I bet you’re tired of this… Sofrito this, sofrito that… Taking photos… Making dishes with it… How many times is this chick gonna make mention of this so-called sofrito?
Where’s the recipe?
Ok, ok – I get it…
Peeps…It’s time to roll like a Latina.
There are 3 items you will find in almost every Latino kitchen, no matter where you go.
1) A mortar and pestle made out of wood – To grind our aromatics into a paste. Or to throw the pestle at someone who annoys us…
2) Adobo – Cause salt just ain’t enough- we need seasonings in that bad boy.
3) Sofrito – The equivalent to top shelf liquor in Latino households. Ok – Maybe not top shelf liquor…
Sofrito, or sazon as we Dominicans call it, is a savory sauce made of vegetables and herbs; primarily peppers, onions, garlic, cilantro, culantro and oregano.
It is either processed or blended until the veggies are unrecognizable; a sea of green with flecks of red and white.
We either freeze or store it in the refrigerator until we’re ready to whip it out. From beans, to meats, to stews, to rice; eve-ry-thang gets a shot of Sofrito. Sofrito is at the base of all Dominican dishes. Mine are no exception.
Sofrito is our Latin flair, our heat. Forget Ricky Martin and Jennifer Lopez – Sofrito is THE Original Latin Explosion. Its herbal notes, along with onions and garlic add zip to everything that comes out of our kitchens. Bon-bon shake, optional. Oh, screw it – Bon-Bon shake mandatory.
I went there.
No Latino meal makes it to the table without Sofrito – And no two people can make it the same. What defines the personal style of a Latina’s cooking is her sazon. It’s our unique stamp. It’s the mambo that’s spooned in a pot with the flick of a wrist, a switch from her hip and a magic that makes it all happen.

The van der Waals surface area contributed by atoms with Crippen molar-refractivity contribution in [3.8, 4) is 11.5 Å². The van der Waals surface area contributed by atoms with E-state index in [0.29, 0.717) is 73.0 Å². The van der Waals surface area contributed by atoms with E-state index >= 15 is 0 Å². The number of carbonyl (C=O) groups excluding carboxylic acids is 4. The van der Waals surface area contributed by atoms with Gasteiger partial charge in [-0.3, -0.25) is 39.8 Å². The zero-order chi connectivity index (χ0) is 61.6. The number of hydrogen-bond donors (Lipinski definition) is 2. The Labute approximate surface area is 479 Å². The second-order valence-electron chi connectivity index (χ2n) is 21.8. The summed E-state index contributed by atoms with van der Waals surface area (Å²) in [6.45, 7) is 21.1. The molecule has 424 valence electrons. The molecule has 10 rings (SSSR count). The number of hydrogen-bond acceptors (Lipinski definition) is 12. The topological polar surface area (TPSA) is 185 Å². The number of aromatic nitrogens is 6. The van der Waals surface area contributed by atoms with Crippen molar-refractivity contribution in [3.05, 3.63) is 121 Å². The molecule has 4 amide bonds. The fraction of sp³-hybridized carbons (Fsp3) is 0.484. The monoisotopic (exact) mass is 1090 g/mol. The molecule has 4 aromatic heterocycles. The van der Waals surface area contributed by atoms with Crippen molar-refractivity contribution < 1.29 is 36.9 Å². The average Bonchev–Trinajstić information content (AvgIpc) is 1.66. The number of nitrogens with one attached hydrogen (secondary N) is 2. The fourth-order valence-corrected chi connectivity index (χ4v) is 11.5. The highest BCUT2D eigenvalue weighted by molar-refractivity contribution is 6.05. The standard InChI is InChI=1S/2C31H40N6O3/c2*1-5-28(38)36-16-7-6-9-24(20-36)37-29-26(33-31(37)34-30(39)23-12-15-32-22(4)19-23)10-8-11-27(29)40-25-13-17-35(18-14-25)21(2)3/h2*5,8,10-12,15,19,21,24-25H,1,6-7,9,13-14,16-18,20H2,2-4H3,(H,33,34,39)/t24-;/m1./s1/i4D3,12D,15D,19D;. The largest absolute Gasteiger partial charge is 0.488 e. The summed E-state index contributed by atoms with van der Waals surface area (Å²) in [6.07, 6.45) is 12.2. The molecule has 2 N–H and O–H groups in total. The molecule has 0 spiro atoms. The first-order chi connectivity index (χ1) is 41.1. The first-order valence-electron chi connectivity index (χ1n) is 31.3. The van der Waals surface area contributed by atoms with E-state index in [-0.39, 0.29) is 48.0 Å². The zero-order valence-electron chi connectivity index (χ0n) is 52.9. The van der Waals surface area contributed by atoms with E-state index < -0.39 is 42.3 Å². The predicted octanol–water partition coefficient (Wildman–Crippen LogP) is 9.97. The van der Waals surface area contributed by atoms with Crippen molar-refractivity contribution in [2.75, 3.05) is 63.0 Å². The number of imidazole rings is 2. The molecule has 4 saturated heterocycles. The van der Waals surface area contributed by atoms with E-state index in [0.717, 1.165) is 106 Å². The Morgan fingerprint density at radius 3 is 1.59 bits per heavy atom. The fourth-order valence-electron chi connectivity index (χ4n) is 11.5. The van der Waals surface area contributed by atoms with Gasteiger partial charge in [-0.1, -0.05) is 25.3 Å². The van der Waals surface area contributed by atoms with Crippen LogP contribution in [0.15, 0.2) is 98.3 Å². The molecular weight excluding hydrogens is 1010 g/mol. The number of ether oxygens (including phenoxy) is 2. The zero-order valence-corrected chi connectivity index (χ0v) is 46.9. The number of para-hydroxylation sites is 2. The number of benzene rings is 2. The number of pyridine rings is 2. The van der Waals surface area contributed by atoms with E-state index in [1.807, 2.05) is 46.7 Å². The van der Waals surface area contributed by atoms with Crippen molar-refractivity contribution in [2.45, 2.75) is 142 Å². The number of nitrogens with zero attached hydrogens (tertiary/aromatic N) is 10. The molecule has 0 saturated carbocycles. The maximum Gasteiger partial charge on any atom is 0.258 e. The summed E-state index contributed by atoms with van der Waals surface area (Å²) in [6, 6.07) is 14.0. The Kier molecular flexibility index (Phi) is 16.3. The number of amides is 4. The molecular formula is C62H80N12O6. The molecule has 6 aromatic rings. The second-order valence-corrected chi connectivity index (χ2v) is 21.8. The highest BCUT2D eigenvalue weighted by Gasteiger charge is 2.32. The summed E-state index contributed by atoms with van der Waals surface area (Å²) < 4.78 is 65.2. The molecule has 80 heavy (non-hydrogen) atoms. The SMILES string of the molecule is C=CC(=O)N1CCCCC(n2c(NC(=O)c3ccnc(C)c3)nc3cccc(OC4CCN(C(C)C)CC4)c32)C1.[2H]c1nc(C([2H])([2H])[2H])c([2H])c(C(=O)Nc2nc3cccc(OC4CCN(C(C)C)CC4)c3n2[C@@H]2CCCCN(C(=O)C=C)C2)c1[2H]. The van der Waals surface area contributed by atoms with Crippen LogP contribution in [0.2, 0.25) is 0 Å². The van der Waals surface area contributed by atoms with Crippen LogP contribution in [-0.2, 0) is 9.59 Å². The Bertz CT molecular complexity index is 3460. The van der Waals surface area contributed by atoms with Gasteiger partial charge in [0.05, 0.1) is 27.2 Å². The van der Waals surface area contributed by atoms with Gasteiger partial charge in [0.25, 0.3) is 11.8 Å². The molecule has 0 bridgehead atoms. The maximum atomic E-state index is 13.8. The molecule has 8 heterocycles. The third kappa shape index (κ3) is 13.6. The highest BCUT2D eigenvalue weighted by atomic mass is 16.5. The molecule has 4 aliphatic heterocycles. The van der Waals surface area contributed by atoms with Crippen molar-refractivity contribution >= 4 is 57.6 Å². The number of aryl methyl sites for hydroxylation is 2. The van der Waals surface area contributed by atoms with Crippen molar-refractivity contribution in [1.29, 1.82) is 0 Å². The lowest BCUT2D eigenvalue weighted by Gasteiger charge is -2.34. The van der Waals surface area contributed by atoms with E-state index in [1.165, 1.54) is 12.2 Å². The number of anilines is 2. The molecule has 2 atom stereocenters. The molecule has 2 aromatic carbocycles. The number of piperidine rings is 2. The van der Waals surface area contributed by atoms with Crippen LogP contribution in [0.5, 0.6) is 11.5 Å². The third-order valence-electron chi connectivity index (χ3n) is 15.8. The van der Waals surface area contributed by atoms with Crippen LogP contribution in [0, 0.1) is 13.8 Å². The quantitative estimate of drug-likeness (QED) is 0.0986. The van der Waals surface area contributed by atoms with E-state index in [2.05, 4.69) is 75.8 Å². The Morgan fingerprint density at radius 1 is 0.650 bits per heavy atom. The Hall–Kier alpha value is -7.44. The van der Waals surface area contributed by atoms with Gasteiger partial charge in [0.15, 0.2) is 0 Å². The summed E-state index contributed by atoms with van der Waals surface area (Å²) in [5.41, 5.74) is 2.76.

You need to get on this. Roll like a Latina.
Recipe: Roll Like A Latina Sofrito
Source: An M.O.B. production. Inspired by every Dominican I’ve had the pleasure of meeting.
Yield: About a quart and a half
- 1 green bell pepper, seeded and chopped
- 1 red bell pepper, seeded and chopped
- 1 Italian pepper, seeded and chopped
- 1 small bunch of cilantro leaves, chopped
- 1 small bunch of culantro leaves, chopped
- 9-10 cloves of garlic, whole
- 1 large red onion chopped
- 1 bunch of scallions, chopped
- 2 plum tomatoes, cut into slices or chunks
- 1 tablespoon of dried oregano
- Add all ingredients, one at a time to a food processor and process until smooth.
- Transfer to ice cube trays and freeze. Once frozen, transfer cubes to plastic zip lock bags and store in freezer for one month; although I’ve never seen it last that long.
Vinegar and bouillon cubes can be added, if desired; about 1-2 bouillon cubes and 1/4 -1/3 cup of vinegar. You can also add about 6-8 sweet peppers called Ajices Dulces. The color of these peppers range from a light to medium green, yellow, red and orange. They pack some heat – So despite wanting to, I can’t use them (I live with wusses). The beauty of sofrito is its versatility. There’s no right or wrong.
In case you’re having trouble identifying culantro (Mr. M.O.B. still does)… If you take a look at my first picture, Culantro is on the bottom right hand next to the garlic. It’s identified by its long leaves and serrated edges.